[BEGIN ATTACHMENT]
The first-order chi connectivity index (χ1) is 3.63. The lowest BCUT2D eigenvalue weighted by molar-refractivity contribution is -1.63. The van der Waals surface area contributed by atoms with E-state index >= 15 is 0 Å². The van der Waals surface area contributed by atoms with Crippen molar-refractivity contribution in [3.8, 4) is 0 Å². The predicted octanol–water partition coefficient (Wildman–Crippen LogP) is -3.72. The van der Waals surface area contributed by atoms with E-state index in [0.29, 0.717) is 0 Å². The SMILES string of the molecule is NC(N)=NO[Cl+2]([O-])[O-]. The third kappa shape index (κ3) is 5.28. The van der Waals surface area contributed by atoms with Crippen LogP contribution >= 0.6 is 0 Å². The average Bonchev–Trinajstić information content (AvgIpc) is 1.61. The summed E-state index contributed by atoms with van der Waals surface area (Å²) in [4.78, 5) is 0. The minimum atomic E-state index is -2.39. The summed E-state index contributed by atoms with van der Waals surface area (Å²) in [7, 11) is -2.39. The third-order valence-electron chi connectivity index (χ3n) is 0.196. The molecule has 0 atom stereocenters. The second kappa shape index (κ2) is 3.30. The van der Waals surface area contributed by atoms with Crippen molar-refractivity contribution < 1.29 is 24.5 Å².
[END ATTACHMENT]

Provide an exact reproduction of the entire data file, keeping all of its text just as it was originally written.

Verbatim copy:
The first-order chi connectivity index (χ1) is 3.63. The lowest BCUT2D eigenvalue weighted by molar-refractivity contribution is -1.63. The van der Waals surface area contributed by atoms with E-state index >= 15 is 0 Å². The van der Waals surface area contributed by atoms with Crippen molar-refractivity contribution in [3.8, 4) is 0 Å². The predicted octanol–water partition coefficient (Wildman–Crippen LogP) is -3.72. The van der Waals surface area contributed by atoms with E-state index in [0.29, 0.717) is 0 Å². The SMILES string of the molecule is NC(N)=NO[Cl+2]([O-])[O-]. The third kappa shape index (κ3) is 5.28. The van der Waals surface area contributed by atoms with Crippen LogP contribution >= 0.6 is 0 Å². The average Bonchev–Trinajstić information content (AvgIpc) is 1.61. The summed E-state index contributed by atoms with van der Waals surface area (Å²) in [4.78, 5) is 0. The minimum atomic E-state index is -2.39. The summed E-state index contributed by atoms with van der Waals surface area (Å²) in [7, 11) is -2.39. The third-order valence-electron chi connectivity index (χ3n) is 0.196. The molecule has 0 atom stereocenters. The second kappa shape index (κ2) is 3.30. The van der Waals surface area contributed by atoms with Crippen molar-refractivity contribution < 1.29 is 24.5 Å².